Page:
What We Do
Who We Serve
Register For Training
December 16, 2014
Bridging the Generation Gap in Training
Photo: Ivelin Radkov / Thinkstock
If there is one sweeping generalization a training professional can make about the generation gap, it might be this:
The younger a person is, the more likely they will be looking for training that feels individualized and catered specifically to them (and perhaps to a shorter attention span); a program that gives them an experience, rather than a download of rules and information.
In a word, they want to be engaged.
Four generations in the workforce
A typical training room could host members of any of four main generations. Traditionalists (born before 1945) have mostly retired from the workforce, but a few are still working; Baby Boomers (born 1946–1964) are now starting to retire from the workforce; Generation X (born 1965–1980) might be moving into management or senior management roles; and Millennials (1981–2000) are making their way into the workforce.
Before delving too deeply into making broad generalizations about very large numbers of people, we have to remember that these are just that: Incredibly large generalizations that may not apply to every individual within that perceived generation. There are some Baby Boomers who act more like Generation Xers, and some Millennials who act more like Boomers.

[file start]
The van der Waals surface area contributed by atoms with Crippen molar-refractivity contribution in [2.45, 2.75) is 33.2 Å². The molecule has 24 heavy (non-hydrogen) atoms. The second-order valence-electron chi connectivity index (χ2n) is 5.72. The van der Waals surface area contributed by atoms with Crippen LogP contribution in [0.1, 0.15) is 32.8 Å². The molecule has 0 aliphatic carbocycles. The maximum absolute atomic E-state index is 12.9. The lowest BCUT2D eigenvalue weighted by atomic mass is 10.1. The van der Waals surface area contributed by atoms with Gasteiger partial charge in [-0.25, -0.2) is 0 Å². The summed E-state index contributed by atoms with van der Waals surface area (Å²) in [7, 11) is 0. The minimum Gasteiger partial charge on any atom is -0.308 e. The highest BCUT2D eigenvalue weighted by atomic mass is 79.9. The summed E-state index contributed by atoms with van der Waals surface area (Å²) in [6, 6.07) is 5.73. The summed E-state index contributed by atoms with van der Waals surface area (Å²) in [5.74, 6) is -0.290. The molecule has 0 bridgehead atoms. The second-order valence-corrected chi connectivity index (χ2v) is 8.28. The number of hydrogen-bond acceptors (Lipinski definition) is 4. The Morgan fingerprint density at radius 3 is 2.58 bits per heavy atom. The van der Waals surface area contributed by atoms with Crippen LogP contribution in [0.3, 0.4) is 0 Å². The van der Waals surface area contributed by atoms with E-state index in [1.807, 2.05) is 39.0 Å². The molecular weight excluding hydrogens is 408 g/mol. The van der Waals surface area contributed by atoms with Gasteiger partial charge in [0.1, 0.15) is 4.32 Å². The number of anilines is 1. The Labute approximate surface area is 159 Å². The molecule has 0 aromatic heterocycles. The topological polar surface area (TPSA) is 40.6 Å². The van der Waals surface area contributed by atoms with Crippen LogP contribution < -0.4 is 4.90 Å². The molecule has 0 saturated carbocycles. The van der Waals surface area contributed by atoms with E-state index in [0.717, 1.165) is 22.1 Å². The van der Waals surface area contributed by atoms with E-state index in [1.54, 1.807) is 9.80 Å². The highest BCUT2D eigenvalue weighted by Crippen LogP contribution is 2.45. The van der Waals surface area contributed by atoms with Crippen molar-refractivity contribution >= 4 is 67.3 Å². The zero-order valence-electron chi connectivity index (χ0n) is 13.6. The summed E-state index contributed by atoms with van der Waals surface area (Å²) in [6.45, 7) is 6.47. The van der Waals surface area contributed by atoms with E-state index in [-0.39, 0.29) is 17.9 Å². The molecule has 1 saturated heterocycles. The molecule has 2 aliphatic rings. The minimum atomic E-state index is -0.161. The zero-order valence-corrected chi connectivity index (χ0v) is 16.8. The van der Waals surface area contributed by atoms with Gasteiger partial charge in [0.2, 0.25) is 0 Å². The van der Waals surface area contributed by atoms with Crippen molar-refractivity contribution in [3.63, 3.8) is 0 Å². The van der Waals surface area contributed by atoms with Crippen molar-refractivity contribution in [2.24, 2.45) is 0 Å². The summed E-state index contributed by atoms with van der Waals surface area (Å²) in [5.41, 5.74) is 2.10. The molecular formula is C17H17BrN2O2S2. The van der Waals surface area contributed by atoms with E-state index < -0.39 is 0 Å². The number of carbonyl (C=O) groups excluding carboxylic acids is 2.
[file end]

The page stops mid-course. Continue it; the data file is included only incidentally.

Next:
Training younger generations
For younger generations, that might mean training more frequently, but in smaller chunks. It might also mean that as trainers, we need to find a way to make training more sensory and experiential, to activate more parts of the learners’ brains. Less formal training might be needed using different technological channels, including finding ways to use social media and company intranets to facili
You May Also Like
Blog Post | January 8, 2019
4 Simple Ways to Foster Meaningful Respect at Work
Legislation | December 20, 2018
Connecticut SB 183 – Concerning Policies Regarding Restraint and Seclusion in Schools
Legislation | December 17, 2018
Ohio HB 318 – Concerning the Qualifications and Duties of School Resource Officers
View More Resources
Terms of Service
Join Our Newsletter
Enter email address
Copyright © 2019 Crisis Prevention Institute. All Rights Reserved.
Type your search topic and hit enter
If you are seeing the incorrect region please
or select your region below.